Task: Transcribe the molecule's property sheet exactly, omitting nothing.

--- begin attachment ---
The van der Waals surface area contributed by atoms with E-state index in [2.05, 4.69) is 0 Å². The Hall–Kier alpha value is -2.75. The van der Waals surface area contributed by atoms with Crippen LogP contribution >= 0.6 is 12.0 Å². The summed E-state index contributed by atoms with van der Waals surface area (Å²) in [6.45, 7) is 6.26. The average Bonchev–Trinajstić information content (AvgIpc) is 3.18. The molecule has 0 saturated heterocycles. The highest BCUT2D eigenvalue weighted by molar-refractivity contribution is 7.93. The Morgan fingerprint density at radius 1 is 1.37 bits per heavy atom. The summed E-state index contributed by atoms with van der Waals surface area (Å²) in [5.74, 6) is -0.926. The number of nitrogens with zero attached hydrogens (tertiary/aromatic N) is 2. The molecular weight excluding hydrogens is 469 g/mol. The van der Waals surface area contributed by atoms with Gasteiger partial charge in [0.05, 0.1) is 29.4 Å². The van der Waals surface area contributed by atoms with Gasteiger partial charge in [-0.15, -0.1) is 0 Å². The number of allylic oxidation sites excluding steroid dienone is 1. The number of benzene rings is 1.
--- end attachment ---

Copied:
The van der Waals surface area contributed by atoms with E-state index in [2.05, 4.69) is 0 Å². The Hall–Kier alpha value is -2.75. The van der Waals surface area contributed by atoms with Crippen LogP contribution >= 0.6 is 12.0 Å². The summed E-state index contributed by atoms with van der Waals surface area (Å²) in [6.45, 7) is 6.26. The average Bonchev–Trinajstić information content (AvgIpc) is 3.18. The molecule has 0 saturated heterocycles. The highest BCUT2D eigenvalue weighted by molar-refractivity contribution is 7.93. The Morgan fingerprint density at radius 1 is 1.37 bits per heavy atom. The summed E-state index contributed by atoms with van der Waals surface area (Å²) in [5.74, 6) is -0.926. The number of nitrogens with zero attached hydrogens (tertiary/aromatic N) is 2. The molecular weight excluding hydrogens is 469 g/mol. The van der Waals surface area contributed by atoms with Gasteiger partial charge in [0.05, 0.1) is 29.4 Å². The van der Waals surface area contributed by atoms with Gasteiger partial charge in [-0.15, -0.1) is 0 Å². The number of allylic oxidation sites excluding steroid dienone is 1. The number of benzene rings is 1.